Distribution and Abundance of Juvenile Salmonids off Oregon and Washington, 1981-1985

Pearch, William G. and Fisher, Joseph P. (1990) Distribution and Abundance of Juvenile Salmonids off Oregon and Washington, 1981-1985. NOAA/National Marine Fisheries Service, (NOAA Technical Report NMFS, 93)

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Abstract

This report is a summary of the results of 883 purse seine sets made for juvenile salmonids during 15 cruises off the coasts of Oregon and Washington during the springs and summers of 1981-1985. Juvenile coho salmon (Oncorhynchus kisutch) occurred most frequently, followed by chinook salmon (0. tshawytscha). The juveniles of these two species co-occurred more frequently than expected. Juvenile chum, pink and sockeye salmon (0. keta, O. gorbuscha, and O. nerka), steelhead (0. mykiss) and cutthroat trout (0. clarki clarki) were caught much less frequently and in lower numbers than coho or chinook salmon. We found no evidence of large schools ofjuvenile salmonids. A northerly movement of juvenile coho salmon wa~ suggested by decreased catches off Oregon and increased catches off Washington between early and late summer. Highest catch per set of juvenile coho salmon was usually found inshore of 37.2 km. Juvenile chinook salmon were usually found within 27.9 km of the coast. Juvenile salmonids were found over a broad range of surface salinities and temperatures. High catches of juvenile coho salmon occurred in both the low salinity waters of the Columbia River plume and in adjacent higher salinity waters. Preferences for specific salinities or temperatures were not obvious for any species, although catch rates of juvenile coho salmon were highest in years when chlorophyll content was also high. Based on expansions of fish with coded wire tags, we estimated that hatchery coho salmon smolts comprised 74%, on average, of the juvenile coho salmon catches. The remaining 26% were presumably wild fish or hatchery fish released as fingerlings. Hatchery coho salmon were caught roughly in proportion to the numbers released. However, hatchery fish from the Columbia River and private coastal facilities were caught at slightly higher rates while those from coastal Washington and public coastal Oregon hatcheries were caught at slightly lower rates than expected from the numbers released. No juvenile coho salmon with coded wire tags were caught that had originated from either California or Puget Sound hatcheries. (PDF file contains 88 pages.)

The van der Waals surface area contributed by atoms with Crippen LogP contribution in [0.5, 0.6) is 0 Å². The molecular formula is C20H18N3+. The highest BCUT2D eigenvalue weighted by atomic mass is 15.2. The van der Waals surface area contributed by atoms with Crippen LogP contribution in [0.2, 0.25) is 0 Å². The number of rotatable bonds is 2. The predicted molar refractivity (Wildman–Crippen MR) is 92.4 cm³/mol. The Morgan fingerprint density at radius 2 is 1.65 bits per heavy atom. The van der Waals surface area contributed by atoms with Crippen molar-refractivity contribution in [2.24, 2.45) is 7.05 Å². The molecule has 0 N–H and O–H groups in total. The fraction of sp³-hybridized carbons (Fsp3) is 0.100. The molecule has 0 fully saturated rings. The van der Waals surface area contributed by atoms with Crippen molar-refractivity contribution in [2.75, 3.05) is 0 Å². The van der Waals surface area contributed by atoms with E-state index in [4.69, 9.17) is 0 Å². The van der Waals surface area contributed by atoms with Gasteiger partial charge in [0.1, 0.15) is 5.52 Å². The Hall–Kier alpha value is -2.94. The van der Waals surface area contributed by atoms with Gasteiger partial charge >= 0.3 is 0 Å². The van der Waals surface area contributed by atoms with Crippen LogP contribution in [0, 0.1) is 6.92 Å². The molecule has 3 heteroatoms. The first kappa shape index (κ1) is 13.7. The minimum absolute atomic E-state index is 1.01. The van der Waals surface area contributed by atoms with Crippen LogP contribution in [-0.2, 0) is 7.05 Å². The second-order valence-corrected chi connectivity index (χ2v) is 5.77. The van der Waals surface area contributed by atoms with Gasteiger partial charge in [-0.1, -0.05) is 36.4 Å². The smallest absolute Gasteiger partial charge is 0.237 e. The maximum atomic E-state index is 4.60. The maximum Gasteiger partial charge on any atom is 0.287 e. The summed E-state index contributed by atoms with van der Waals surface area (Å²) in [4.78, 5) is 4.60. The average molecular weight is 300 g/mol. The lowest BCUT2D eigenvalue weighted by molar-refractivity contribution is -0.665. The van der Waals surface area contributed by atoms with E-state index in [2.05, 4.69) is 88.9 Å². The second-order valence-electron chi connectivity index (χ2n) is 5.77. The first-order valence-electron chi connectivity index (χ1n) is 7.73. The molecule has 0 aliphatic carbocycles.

Item Type: Monograph or Serial Issue
Title: Distribution and Abundance of Juvenile Salmonids off Oregon and Washington, 1981-1985
Personal Creator/Author:
CreatorsEmail
Pearch, William G.
Fisher, Joseph P.
Series Name: NOAA Technical Report NMFS
Number: 93
Date: 1990
Publisher: NOAA/National Marine Fisheries Service
Issuing Agency: United States National Marine Fisheries Service
Subjects: Ecology
Management
Fisheries
Item ID: 2722
Depositing User: Patti M. Marraro
Date Deposited: 31 Oct 2009 02:04
Last Modified: 29 Sep 2011 18:32
URI: http://aquaticcommons.org/id/eprint/2722

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